8.3.2.5.1 Top 10 SQL Comparison by Execution Time

SQL statements in this subsection are ordered based on the difference in total DB time spent processing the SQL statement between the two snapshot sets and are listed in descending order.

SQL statements shown in this subsection that consumed a high percentage of DB time in the one time period, but not in the other, are likely the high-load SQL statements that caused the performance degradation and should be investigated. Review the SQL statements in the Complete List of SQL Text subsection of the report and tune them, if necessary.

See Also:

Oracle Database SQL Tuning Guide for information about tuning SQL statements
8.3.2.5.2 Top 10 SQL Comparison by CPU Time

SQL statements in this subsection are ordered based on the difference in CPU time spent processing the SQL statement between the two snapshot sets, and are listed in descending order.

8.3.2.5.3 Top 10 SQL Comparison by Buffer Gets

SQL statements in this subsection are ordered based on the difference in the number of total buffer cache reads or buffer gets made when processing the SQL statement between the two snapshot sets, and are listed in descending order.

8.3.2.5.4 Top 10 SQL Comparison by Physical Reads

SQL statements in this subsection are ordered based on the difference in the number of physical reads made when processing the SQL statement between the two snapshot sets, and are listed in descending order.

8.3.2.5.5 Top 10 SQL Comparison by Executions

SQL statements in this subsection are ordered based on the difference in the number of executions per second (based on DB time) when processing the SQL statement between the two snapshot sets, and are listed in descending order.

8.3.2.5.6 Top 10 SQL Comparison by Parse Calls

SQL statements in this subsection are ordered based on the difference in the number of total parses made when processing the SQL statement between the two snapshot sets, and are listed in descending order. Parsing is one stage in the processing of a SQL statement.

When an application issues a SQL statement, the application makes a parse call to Oracle Database. Making parse calls can greatly affect the performance of a database and should be minimized as much as possible.

See Also:

Oracle Database Concepts for information about parsing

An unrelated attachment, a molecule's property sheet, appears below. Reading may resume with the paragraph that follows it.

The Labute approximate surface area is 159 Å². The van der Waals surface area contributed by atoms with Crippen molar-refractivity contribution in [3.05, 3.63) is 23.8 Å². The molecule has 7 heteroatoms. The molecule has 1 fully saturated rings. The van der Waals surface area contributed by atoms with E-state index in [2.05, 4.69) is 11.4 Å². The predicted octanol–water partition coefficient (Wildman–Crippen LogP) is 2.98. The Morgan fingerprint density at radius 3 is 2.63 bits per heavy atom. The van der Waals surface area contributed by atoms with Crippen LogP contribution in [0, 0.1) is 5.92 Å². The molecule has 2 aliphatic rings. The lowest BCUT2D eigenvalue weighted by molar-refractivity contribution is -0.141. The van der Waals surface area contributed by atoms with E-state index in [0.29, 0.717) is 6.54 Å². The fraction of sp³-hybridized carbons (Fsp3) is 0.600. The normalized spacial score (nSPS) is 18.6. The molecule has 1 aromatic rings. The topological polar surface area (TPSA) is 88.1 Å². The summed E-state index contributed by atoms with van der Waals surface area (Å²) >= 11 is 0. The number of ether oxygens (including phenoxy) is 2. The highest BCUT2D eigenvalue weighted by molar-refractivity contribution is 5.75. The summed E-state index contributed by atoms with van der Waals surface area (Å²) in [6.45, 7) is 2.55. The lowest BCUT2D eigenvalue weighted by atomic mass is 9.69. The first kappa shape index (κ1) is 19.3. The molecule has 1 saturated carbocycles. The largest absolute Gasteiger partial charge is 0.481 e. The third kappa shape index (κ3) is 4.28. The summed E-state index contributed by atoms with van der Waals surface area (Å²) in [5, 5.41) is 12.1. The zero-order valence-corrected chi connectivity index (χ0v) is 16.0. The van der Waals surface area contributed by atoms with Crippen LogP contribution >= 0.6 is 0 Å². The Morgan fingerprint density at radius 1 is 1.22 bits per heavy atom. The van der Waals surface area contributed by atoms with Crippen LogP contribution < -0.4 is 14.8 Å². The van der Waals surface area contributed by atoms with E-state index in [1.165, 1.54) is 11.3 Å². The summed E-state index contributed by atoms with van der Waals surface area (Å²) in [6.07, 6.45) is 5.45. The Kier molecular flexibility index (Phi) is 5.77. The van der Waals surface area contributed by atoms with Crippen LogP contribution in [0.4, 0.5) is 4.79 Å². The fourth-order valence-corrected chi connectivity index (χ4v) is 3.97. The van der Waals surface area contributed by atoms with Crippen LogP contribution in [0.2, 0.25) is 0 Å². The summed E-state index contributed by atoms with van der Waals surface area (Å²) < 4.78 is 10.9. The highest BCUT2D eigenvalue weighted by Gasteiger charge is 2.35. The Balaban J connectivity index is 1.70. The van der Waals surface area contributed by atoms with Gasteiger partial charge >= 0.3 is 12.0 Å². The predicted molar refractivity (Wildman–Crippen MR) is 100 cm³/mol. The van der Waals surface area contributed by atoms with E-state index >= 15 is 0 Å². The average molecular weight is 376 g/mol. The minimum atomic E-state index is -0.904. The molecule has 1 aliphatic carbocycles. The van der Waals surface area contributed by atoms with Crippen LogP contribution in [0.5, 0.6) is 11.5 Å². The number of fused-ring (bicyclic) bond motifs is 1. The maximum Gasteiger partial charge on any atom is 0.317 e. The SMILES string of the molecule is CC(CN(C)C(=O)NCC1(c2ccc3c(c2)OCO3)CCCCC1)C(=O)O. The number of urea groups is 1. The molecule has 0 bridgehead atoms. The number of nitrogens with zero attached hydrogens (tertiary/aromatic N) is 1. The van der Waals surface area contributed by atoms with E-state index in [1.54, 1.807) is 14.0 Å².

8.3.2.5.7 Complete List of SQL Text

This subsection displays the SQL text of all SQL statements listed in the SQL Statistics section.

8.3.2.6 Instance Activity Statistics

The Instance Activity Statistics section compares the statistic values of instance activity between the two snapshot sets. For each statistic, the value of the statistic is shown along with the differentials measured by DB time, elapsed time, and per transaction.

The instance activity statistics are categorized into the following subsections:

8.3.2.6.1 Key Instance Activity Statistics

This subsection displays the difference in key instance activity statistic values between the two snapshot sets.

8.3.2.6.2 Other Instance Activity Statistics

This subsection displays the difference in instance activity for all other statistics between the two snapshot sets.

8.3.2.7 I/O Statistics

The I/O Statistics section compares the I/O operations performed on tablespaces and database files between the two snapshot sets. A drastic increase in I/O operations between the two snapshots may be the cause of performance degradation over time.

For each tablespace or database file, the difference in the number of reads, writes, and buffer cache waits (or buffer gets) are quantified as a percentage. The database files are ordered based on different comparison methods, but in all cases, the top 10 database files with the greatest differential between the two snapshot sets are shown.

The I/O statistics are divided into the following categories:

8.3.2.7.1 Tablespace I/O Statistics

Tablespaces shown in this subsection are ordered by the difference in the number of normalized I/Os performed on the tablespace between the two snapshot sets, and are listed in descending order. Normalized I/Os are the sum of average reads and writes per second.